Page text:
1960s/70s Production Technique

Discussion in 'Digital Video' started by robemich, May 29, 2008.

  1. robemich macrumors member

    Feb 14, 2007
    I'm looking for tips on a video production technique.

    The look that I'm trying to achieve is footage that was filmed in the late 1960s or early 1970s. I think back to episodes of Star Trek (Original Series) or Batman. Some of the early James Bond films like Dr. No and Goldfinger had the same feel. Some recent examples of this would be one of the last Veronica Belmont episodes of Mahalo Daily where they did a 1970s spoof. The colors seem so rich, but the cameras were so low-tech. How did they do that?

    My real question: Is this something that can be achieved with post processing through FCE or is this something way bigger than a novice like myself could hope to achieve? :eek:


  2. Sdashiki macrumors 68040


    Aug 11, 2005
    Behind the lens
    play around with the image settings...hue/tint/saturation/vignetting etc

    im sure youll find something
  3. amiga macrumors 6502


    Jul 12, 2006
    I think you'll find that the answer in most instances is film... probably 16mm. Thats how they've recently been able to remaster Star Trek original in HD... Obviously Bonds films will have been shot on 35mm film. I know what you mean, there is a raw quality to the way they cut the stuff together.
  4. LethalWolfe macrumors G3


    Jan 11, 2002
    Los Angeles
    FCE has pretty limited color correction/grading tools so there's not a ton you could do in post. Here is a short thread from the Creative COW about getting a 70's look using Color. Obviously you don't have Color, but basic idea is the same no matter what software you are using. Many shows of that era used a t-o-n of diffusion when they shot women. Star Trek especially went into full on "glamour shot" mode whenever they cut to a single shot of an actress so try applying very soft blurs and stuff to soften up any single shots of woman. Try doubling up a shot (have a copy of the shot on V1 and V2), applying some filters to the clip on V2 then adjusting the opacity to mix V1 and V2 until you can take the edge off the image w/o it being distracting.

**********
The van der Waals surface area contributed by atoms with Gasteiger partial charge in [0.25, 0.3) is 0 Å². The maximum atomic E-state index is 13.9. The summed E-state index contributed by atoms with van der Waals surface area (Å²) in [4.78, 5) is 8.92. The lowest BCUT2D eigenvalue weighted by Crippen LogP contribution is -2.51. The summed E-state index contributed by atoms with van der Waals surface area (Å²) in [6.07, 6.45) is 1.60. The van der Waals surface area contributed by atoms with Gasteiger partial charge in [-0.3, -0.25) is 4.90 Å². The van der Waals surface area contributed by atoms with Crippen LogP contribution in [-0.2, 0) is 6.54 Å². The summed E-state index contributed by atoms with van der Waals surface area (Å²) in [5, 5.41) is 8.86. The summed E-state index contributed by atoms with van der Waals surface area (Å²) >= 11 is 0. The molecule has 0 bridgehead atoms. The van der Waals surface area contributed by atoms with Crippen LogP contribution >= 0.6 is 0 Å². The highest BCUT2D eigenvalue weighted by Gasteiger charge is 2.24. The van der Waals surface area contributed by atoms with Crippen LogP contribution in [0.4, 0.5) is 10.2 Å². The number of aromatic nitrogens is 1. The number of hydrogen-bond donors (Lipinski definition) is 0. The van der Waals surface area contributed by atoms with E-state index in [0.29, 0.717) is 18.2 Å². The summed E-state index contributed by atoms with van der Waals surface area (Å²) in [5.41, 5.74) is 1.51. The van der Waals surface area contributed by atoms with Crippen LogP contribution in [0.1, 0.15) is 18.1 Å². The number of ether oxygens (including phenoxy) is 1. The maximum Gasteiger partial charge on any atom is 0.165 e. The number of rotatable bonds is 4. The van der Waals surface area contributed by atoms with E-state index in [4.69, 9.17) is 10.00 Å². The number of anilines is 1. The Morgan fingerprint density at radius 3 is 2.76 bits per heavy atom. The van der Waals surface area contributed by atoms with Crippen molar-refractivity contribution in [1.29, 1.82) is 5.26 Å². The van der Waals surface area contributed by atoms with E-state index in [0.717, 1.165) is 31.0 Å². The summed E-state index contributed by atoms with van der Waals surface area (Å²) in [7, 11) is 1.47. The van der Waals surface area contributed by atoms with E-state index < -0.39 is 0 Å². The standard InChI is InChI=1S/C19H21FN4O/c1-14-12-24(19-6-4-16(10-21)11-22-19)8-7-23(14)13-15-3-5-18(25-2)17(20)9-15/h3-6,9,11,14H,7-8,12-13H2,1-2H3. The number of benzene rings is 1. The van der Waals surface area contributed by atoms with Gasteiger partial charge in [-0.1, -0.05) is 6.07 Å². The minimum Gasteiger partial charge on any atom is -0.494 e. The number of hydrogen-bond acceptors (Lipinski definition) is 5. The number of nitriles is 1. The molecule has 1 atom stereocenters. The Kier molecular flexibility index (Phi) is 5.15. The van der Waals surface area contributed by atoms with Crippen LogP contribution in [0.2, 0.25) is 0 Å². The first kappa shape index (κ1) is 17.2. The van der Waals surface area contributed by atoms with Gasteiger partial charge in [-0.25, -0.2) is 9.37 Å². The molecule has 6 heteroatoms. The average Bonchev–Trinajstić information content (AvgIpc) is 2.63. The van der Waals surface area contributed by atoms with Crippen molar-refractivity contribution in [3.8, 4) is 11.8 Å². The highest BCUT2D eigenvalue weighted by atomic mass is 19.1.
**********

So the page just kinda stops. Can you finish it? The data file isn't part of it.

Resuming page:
5. Alican macrumors regular

    Apr 16, 2007
    Are you sure the original star trek was filmed on 16mm? Obviously 16mm copies were distributed as a cheaper option for some TV companies. But the BBC were repeating the original star treks off film as late as the mid 1980s, and they were 35mm copies.
  6. huntercr macrumors 65816

    Jun 6, 2006
    These plugins work with express ( and are free ) and I use 3-strip technicolor to get a brady bunch look for myself. ( despite the examples on the page, and like reference, you can actually get some pretty flexible and subtle color changes out of them )

  7. ppc_michael Guest


    Apr 26, 2005
    Los Angeles, CA
    The main difference is that most stuff from the 60s/70s was shot on film rather than video. You won't be able to achieve the exact look because of the very different characteristics between video and film, including shutter, frame rate, contrast ratio, film speed, etc.

    If you have the latest Final Cut Studio, Color.app is your best bet, although DV (which I assume you're using) is not the best format to use with Color because it's so compressed that you lose a lot of the nuances that Color is designed to play with.

    Otherwise the plugins others have provided should get you at least in the ballpark.

    (but seriously, check to see if a local university or something has a film camera you can use, it's a great experience no matter what!)

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